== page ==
We are indebted to our adopters. Without them, Angels Bark could not begin to fulfill our mission, and hundreds of dogs would have lost their lives. Everyone who adopts an animal, helps to save the lives of two animals – the one who is adopted, and the life of a homeless animal somewhere who can be then be rescued because space in a foster home becomes available. Feel the warmth of a cold nose today!


A little preparation goes a long way to help your new dog transition to his life in your home. We strongly recommend you have or buy before, or immediately after the adoption: food, bowls for water and food, a leash, collar, and bedding. Ask the fosterer about the food your dog has been eating. If you intend to feed a different food, remember to transition to the new food slowly, to prevent digestive distress.

Please bring a leash and collar with you when picking up your dog. Purchase an ID tag and local dog license within 5 days of bringing your dog home. Some pet stores, such as PetSmart, have machines were you can create an ID tag immediately. Please take your new dog to your veterinarian within two weeks of adoption.

To set the tone for a positive relationship from the beginning, proper introductions with each dog in the home are essential, regardless of the dog’s age. Children should NOT handle a dog during introductions. http://www.citydogsrescuedc.org/dog-introductions.html provides clear steps and excellent advice to help all the pets in your home become accustomed to the new group dynamics.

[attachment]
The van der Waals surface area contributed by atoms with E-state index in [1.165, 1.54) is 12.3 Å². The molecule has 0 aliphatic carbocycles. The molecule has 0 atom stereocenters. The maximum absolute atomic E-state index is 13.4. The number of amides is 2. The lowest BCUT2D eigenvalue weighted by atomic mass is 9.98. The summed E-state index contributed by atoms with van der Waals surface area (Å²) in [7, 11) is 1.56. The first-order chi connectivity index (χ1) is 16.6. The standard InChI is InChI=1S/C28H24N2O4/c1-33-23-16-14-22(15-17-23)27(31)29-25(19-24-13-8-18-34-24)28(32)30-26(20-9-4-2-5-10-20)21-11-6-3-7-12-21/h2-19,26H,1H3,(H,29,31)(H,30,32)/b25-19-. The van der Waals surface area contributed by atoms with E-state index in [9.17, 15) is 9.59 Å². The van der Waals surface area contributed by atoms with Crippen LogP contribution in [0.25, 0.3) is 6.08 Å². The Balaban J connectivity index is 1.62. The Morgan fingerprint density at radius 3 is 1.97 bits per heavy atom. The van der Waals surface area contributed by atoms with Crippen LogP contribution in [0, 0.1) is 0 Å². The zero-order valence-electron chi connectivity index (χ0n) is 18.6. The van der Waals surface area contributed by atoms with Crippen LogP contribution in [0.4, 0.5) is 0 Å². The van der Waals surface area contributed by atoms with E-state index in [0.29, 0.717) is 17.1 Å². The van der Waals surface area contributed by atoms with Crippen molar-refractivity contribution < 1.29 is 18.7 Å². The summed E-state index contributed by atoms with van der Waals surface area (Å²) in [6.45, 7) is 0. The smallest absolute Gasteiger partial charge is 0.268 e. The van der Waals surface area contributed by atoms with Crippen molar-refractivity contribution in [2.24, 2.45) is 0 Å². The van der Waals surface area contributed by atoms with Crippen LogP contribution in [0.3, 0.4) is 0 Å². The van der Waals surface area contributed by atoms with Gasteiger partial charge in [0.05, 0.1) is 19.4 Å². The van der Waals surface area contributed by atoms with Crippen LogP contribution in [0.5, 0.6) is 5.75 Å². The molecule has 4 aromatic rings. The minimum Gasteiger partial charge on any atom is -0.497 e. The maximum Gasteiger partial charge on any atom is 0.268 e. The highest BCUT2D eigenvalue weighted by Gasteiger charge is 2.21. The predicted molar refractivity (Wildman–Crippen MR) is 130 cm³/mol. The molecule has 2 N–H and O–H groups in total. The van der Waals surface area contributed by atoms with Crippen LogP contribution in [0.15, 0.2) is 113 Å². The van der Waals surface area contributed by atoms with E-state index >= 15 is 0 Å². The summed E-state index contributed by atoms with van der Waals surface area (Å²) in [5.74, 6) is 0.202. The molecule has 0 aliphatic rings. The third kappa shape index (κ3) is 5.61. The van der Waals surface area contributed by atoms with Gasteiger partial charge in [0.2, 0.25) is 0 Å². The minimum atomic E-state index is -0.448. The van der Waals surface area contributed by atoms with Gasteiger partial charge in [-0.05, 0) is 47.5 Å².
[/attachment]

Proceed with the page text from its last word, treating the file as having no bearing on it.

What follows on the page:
Because your home will be at least the 3rd home your newly adopted dog/puppy has known: his original home, the shelter or foster home, and now your home, your dog will need time to adjust to his new life. It may take a few hours, days, weeks or months for him to ”normalize”. We encourage you to keep in touch with us, to give us updates on your arrival and progress. We are available for advice and support, when needed.

When he’s first settling in, your dog may experience shyness, anxiety, restlessness, excitement, crying or barking. He may exhibit excessive water drinking, frequent urination, or diarrhea. His appetite may not be good. If any of these symptoms last more than a few days, call your veterinarian.

Understand that grabbing at, hugging, and kissing are all human behaviors, not canine behaviors. It is normal for a dog to resist this type of handling, if your dog has not been socialized well.

We urge you to enroll your dog/puppy in a training class about 2 weeks after bringing him home. Choose an instructor who uses motivational, or positive training.

Establish a routine for feeding, walking, exercising, etc., to help your dog get used to a predictable environment. Consistency and predictability is comforting to your dog and will help him adjust to your home.

Your dog should have access to fresh, clean water at all times. If he is crated, please use a water bottle designed for use with crates if he knocks water bowls over.

We encourage you to feed your pets with the best food you can afford. Many “common problems” in dogs are caused by feeding improper foods and inadequate nutrition. The cost of quality food will always be less than the cost to treat illness or allergies caused by poor nutrition. http://www.dogfoodadvisor.com/ provides unbiased food reviews.